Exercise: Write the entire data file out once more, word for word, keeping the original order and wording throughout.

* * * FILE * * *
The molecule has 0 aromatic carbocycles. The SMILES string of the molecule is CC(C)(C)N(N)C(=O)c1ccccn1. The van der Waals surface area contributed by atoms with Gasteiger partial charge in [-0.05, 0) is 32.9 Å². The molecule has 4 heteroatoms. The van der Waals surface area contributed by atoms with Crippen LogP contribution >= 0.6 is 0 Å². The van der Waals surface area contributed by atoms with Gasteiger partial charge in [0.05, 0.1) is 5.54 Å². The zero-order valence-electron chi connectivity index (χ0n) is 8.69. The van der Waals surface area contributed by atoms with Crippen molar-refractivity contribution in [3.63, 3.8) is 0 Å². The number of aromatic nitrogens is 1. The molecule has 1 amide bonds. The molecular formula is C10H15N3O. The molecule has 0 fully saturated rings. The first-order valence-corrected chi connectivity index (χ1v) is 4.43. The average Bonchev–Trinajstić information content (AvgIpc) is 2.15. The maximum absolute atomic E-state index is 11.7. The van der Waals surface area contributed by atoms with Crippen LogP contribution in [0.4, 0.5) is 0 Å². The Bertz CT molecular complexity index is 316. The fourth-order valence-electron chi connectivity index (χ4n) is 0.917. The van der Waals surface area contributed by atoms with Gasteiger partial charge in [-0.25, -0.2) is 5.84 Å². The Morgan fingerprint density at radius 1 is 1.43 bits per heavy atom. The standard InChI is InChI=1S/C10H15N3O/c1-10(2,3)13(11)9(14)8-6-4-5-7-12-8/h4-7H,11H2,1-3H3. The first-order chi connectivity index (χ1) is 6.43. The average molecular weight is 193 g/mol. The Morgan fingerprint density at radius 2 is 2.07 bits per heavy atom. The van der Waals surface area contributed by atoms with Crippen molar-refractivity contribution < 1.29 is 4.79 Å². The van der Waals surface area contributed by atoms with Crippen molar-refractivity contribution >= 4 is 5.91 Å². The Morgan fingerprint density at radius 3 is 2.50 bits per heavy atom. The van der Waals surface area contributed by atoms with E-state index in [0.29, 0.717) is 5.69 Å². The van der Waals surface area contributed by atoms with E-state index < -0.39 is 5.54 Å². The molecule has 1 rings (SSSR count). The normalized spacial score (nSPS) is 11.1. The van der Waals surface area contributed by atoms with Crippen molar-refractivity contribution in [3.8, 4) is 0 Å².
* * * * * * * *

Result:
The molecule has 0 aromatic carbocycles. The SMILES string of the molecule is CC(C)(C)N(N)C(=O)c1ccccn1. The van der Waals surface area contributed by atoms with Gasteiger partial charge in [-0.05, 0) is 32.9 Å². The molecule has 4 heteroatoms. The van der Waals surface area contributed by atoms with Crippen LogP contribution >= 0.6 is 0 Å². The van der Waals surface area contributed by atoms with Gasteiger partial charge in [0.05, 0.1) is 5.54 Å². The zero-order valence-electron chi connectivity index (χ0n) is 8.69. The van der Waals surface area contributed by atoms with Crippen molar-refractivity contribution in [3.63, 3.8) is 0 Å². The number of aromatic nitrogens is 1. The molecule has 1 amide bonds. The molecular formula is C10H15N3O. The molecule has 0 fully saturated rings. The first-order valence-corrected chi connectivity index (χ1v) is 4.43. The average Bonchev–Trinajstić information content (AvgIpc) is 2.15. The maximum absolute atomic E-state index is 11.7. The van der Waals surface area contributed by atoms with Crippen LogP contribution in [0.4, 0.5) is 0 Å². The Bertz CT molecular complexity index is 316. The fourth-order valence-electron chi connectivity index (χ4n) is 0.917. The van der Waals surface area contributed by atoms with Gasteiger partial charge in [-0.25, -0.2) is 5.84 Å². The Morgan fingerprint density at radius 1 is 1.43 bits per heavy atom. The standard InChI is InChI=1S/C10H15N3O/c1-10(2,3)13(11)9(14)8-6-4-5-7-12-8/h4-7H,11H2,1-3H3. The first-order chi connectivity index (χ1) is 6.43. The average molecular weight is 193 g/mol. The Morgan fingerprint density at radius 2 is 2.07 bits per heavy atom. The van der Waals surface area contributed by atoms with Crippen molar-refractivity contribution < 1.29 is 4.79 Å². The van der Waals surface area contributed by atoms with Crippen molar-refractivity contribution >= 4 is 5.91 Å². The Morgan fingerprint density at radius 3 is 2.50 bits per heavy atom. The van der Waals surface area contributed by atoms with E-state index in [0.29, 0.717) is 5.69 Å². The van der Waals surface area contributed by atoms with E-state index < -0.39 is 5.54 Å². The molecule has 1 rings (SSSR count). The normalized spacial score (nSPS) is 11.1. The van der Waals surface area contributed by atoms with Crippen molar-refractivity contribution in [3.8, 4) is 0 Å².